Unethical or Duped Financial Planners / Insurance Agents / Accountants / Lawyers
Bank Pays Out for Foreign Currency Ponzi Scheme Investment Fraud
08/07 - (London) - Lloyds TSB is to pay out $12.5m (£6.25m) for its alleged part in a $100m-plus foreign currency scam in the United States.
Though not admitting liability, the British bank has agreed a settlement to compensate victims of the fraud in a US class action suit in the name of Ralph Gonzales, a private investor. Man Financial, the futures and derivatives trader spun out of Man group in July and now called MF Global, has agreed to pay $4.1m in the same case - again without admitting guilt.
The class action alleged that Lloyds TSB, Man Financial and the Californian accountancy firm Kaplan, Swicker & Simha aided and abetted a breach of fiduciary duty and fraud and contravened sections of RICO - the Racketeer Influenced and Corrupt Organisations Act.
Mr Gonzales was one of more than 300 investors who bought into a currency scheme sold between July 1998 and February 2003 by Moshe Leichner and his son Zvi. In messages on internet bulletin boards, the two promised investors they would gain 2-4% a month by foreign currency dealing through their companies - most prominently Midland Euro Exchange. They took in an estimated $130m, including $40m from clients of one Florida investment adviser.
But the Leichners were operating a Ponzi scheme, where high returns are possible only if more and more new investors can be found to put in cash to pay out to scheme members who want to quit.
According to Debra Wong Yang, a Californian federal prosecutor, less than 20% of the money was actually invested. The rest was spent by the Leichners on themselves. They bought boats, houses and luxury cars as well as hiding away millions in secret offshore accounts.
Even though the US regulator, the National Futures Association, had barred Midland Euro from business in October 2001, and Zvi Leichner had been personally suspended in March 2000, the pair continued to enjoy banking and other financial facilities.
In 2003, the Leichners were arrested by the FBI. They pleaded guilty to wire fraud, money laundering and operating an illegal Ponzi scheme. Moshe was sentenced to 20 years, his son to 11 years.
Investors sued organisations they claimed had aided and abetted the Leichners - albeit unwittingly. After the Lloyds TSB and Man settlements, they expect to see about 30% of their money returned.
"The bank admits no liability," Lloyds TSB said. "The settlement has been reached to put an end to the distraction and expense of litigation."
It's Hard to Read a Sociopath
ED QUIOCO - © St. Petersburg Times - 06/08/03
PALM HARBOR - Even beginning investors are taught to avoid an offer that sounds too good to be true, such as one promising limited risk and monthly returns of 2 to 4 percent from exotic investments in foreign currencies.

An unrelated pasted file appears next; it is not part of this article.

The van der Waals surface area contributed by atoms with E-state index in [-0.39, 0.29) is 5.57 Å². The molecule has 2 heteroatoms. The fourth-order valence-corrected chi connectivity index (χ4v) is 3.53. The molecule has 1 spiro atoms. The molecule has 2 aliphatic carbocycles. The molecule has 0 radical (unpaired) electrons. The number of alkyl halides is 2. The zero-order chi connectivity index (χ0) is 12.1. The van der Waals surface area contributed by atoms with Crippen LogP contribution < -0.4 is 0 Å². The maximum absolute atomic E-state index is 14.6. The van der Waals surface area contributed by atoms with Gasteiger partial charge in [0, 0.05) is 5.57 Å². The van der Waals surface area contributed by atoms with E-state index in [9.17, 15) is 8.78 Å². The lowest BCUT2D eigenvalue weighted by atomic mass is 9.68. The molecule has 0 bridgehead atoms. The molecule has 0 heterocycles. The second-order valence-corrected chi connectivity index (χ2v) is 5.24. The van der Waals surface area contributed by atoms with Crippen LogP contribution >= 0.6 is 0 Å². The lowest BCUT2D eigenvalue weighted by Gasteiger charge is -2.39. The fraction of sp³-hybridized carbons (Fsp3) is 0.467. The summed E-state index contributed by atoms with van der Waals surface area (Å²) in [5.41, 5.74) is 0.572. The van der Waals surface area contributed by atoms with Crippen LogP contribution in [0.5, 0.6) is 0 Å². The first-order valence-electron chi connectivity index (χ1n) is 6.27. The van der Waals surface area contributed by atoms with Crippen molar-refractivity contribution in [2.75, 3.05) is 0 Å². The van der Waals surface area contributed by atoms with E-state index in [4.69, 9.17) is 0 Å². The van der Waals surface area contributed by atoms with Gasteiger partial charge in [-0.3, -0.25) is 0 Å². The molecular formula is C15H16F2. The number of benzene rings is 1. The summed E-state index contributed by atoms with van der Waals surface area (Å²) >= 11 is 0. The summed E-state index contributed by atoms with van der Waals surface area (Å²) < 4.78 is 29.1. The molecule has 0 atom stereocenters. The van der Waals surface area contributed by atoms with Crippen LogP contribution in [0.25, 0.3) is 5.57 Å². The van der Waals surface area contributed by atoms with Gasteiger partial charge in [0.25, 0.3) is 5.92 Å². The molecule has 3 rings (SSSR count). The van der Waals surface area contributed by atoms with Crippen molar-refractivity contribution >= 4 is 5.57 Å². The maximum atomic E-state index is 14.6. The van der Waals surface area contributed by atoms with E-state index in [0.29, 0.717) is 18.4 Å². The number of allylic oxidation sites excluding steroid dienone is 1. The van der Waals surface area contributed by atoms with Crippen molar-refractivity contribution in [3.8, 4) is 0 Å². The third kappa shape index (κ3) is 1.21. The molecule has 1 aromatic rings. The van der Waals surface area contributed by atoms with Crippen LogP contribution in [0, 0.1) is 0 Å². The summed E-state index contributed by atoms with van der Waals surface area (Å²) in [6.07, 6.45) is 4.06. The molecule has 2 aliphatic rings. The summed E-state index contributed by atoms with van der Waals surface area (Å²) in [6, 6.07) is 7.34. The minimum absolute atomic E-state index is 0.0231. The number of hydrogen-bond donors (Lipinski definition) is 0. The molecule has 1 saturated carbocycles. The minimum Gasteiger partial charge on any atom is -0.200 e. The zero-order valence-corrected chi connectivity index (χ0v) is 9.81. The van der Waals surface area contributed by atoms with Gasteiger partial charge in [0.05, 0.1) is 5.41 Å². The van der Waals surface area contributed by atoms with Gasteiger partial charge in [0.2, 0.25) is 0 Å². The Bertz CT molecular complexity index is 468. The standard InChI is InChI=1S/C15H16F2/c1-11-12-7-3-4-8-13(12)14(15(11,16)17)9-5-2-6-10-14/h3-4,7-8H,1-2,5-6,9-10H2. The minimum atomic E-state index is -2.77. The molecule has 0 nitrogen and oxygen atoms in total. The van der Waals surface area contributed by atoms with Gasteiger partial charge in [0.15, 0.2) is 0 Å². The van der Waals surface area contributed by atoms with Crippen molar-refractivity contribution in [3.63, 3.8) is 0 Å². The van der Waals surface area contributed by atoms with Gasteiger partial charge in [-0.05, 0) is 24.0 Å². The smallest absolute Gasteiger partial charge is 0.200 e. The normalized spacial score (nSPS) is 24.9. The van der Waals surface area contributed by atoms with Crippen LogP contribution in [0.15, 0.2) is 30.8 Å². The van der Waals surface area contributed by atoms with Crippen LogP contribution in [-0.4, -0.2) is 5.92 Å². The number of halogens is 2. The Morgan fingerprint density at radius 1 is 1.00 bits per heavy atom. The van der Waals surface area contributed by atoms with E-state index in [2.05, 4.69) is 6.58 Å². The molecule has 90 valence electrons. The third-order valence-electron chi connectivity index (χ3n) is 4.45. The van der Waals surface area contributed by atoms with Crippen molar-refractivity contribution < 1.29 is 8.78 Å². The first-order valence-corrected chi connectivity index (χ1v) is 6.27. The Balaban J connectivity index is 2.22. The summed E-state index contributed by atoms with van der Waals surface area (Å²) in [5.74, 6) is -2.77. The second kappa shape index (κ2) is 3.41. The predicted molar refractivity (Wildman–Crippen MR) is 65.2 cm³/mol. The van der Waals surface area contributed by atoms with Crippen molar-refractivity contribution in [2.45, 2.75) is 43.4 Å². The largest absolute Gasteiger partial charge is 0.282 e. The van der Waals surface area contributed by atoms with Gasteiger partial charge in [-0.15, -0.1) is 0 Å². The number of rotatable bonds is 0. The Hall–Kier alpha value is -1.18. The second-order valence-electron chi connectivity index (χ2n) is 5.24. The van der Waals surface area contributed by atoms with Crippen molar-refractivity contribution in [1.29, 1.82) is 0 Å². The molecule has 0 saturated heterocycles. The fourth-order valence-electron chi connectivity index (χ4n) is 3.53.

Yet money manager T of Palm Harbor, who boasts a Harvard MBA and years of investment experience, poured $40-million of his clients' money into just such a venture. Now most of that money may be gone.
T fell for the promises of high returns made by a California company run by a father and son, Moshe and Zvi Leichner. They are in jail in Los Angeles on federal charges of using a Ponzi scheme to swindle more than $77-million from investors nationwide, including T.
It's a nightmare for clients of T's wealth management company. He has about 70 clients, but he won't say much about who they are. "CEO types," he says, some in Florida, most outside the state.
It's also a nightmare for T, who has not been accused of any wrongdoing but struggles to explain how he took such a wrong turn in judgment.
Picking his words with painful deliberation in a recent interview, T said he's always had a gift for knowing when other people were telling him the truth.
"And yet it's clear to me that despite that gift, I was not able to detect the untrustworthiness of that organization."
"They don't care where the money comes from'
T used brains and hard work to build a career that had elements of a classic American success story.
In his youth T won a scholarship to an exclusive boarding school in New Jersey. He graduated from Princeton University, worked on Wall Street and got his MBA.
In 1999, after five years in high-ranking jobs, including director of domestic institutional equity sales, he left to open his own wealth management firm.
T managed $137-million for 67 clients, according to forms he filed two years ago with the Securities and Exchange Commission as a registered investment adviser. He indicated in the filing that all his clients gave him discretion to buy and sell investments without their specific approval.
T's mistakes began when he invested $40-million of his clients' money in a North Florida company that, in turn, invested in the company run by Moshe and Zvi Leichner.
T's company plays a central role in the federal case against the Leichners, who face two counts of wire fraud. Both charges involve transactions with T, but officials say the number of victims is growing.
"Some people invested their life savings, and it's completely gone," said Stephen Kramer, special assistant U.S. attorney in the major frauds section for the central district of California. "The Leichners, they just take this money and they don't care where the money comes from."
The Leichners' attorneys declined to comment.
Since learning of the alleged scam, T has spent hundreds of thousands of dollars trying to track down the Leichners' assets. He said he notified his clients of the problem at the end of last year and regularly gives them updates on his efforts.
T and another investor, Donald Richetti, also have sued the Leichners and their company, Midland Euro Exchange. T invested his clients' money through Richetti's investment company, Standing Stones LLC of Ponte Vedra Beach. That company, in turn, invested in Midland Euro.
T met Richetti through a mutual friend in September 2001. Richetti had experience in foreign currency markets, a field that interested T.